On the 5th of November Jazz revelers were treated to an intriguing collaboration between Cuban piano maestro Roberto Fonseca and Malian guitarist/singer Fatoumata Diawara at the Safaricom Jazz lounge which acts as a warm up session for the annual Safaricom International Jazz Festival. Unfortunately, I was late so I did not get to listen to the session by the Kenyan curtain raisers Shamsi Music but from the accounts I heard about their session I know I missed something good.
The concept of pairing Roberto and Fatoumata goes back a little further, the two have collaborated on various works which have culminated in the release of the album known as ‘At Home’ which debuted in the music scene in April 2015. Their collaboration in Kenya blossomed into a two-hour session of non-stop music that was filled with pomp and color. Despite their different backgrounds, the Cuban and Malian star shared a musical connection at the Uhuru Gardens stage that truly brought out the rhythms of the Sub-Saharan Africa.
Roberto Fonseca jolted into the stage backed by his incredible band; the pulsating beats of the drum set blended perfectly with the guitar and bass. He started right off with a teaser on the piano that ushered Fatoumata onto the stage. Fatoumata cast a spell with her voice amidst the bright stage lights, as she started on a rhythmical number that was punctuated with yells and high-pitched ululations, and the crowd was bewitched by her music. Fatoumata’s ‘Sowa’ took a stunning jazz turn that was driven by dazzling keyboard skills of Roberto Fonseca. The rhythms of Sowa set the tone and the audience was fascinated when she began her finger waving dance technique.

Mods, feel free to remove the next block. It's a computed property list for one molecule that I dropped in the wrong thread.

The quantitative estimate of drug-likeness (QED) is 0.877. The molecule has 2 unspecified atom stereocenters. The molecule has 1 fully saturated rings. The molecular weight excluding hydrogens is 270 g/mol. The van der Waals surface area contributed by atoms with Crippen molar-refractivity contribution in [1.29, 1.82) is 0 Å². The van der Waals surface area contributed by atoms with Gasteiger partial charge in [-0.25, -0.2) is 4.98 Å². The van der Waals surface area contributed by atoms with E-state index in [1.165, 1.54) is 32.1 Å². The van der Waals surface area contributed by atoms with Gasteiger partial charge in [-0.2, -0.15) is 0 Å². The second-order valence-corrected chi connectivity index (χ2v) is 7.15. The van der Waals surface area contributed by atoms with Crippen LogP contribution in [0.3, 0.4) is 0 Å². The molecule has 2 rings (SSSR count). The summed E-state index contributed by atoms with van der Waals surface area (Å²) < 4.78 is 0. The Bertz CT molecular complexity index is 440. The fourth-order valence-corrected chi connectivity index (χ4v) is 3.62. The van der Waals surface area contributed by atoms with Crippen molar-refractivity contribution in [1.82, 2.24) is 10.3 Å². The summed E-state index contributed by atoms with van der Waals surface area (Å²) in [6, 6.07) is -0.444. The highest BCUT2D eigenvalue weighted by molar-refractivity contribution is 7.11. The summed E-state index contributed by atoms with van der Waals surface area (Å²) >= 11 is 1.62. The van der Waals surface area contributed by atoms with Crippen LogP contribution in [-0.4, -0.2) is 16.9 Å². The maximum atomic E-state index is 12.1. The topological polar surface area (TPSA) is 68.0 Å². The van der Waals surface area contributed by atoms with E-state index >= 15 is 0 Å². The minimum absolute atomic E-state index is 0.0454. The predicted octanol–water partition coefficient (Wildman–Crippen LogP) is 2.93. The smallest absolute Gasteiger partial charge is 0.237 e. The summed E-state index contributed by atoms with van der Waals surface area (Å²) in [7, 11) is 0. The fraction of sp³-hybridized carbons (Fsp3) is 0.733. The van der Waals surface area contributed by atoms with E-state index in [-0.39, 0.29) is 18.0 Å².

Fatoumata’s ‘Bibisa’ show-stopping performance turned out to be one of the most recognizable tracks of the night as you could easily notice people were blending into the song bobbing their head, it was quite interesting that we didn’t understand the language in her music but we pretty much enjoyed the music despite the language barrier.
The show didn’t stop there though, she belted out a song dedicated to Nelson Mandela titled ‘Mandela’ and then continued to sing another piece titled United. Fatoumata unwound her turban, hitched up her skirt and danced on the stage to the delight of the crowd. They in turn asked for an encore which was granted as the Fonseca Quartet whipped up the crowd and Fatoumata continued to dance with her dreads doing much of the work and the crowd dancing along to the purely African music.
It was a magical night and we had a great time at the Safaricom Jazz Lounge. I can’t wait for the main Safaricom International Jazz Festival in February as this event just whetted my appetite for more beautiful jazz music.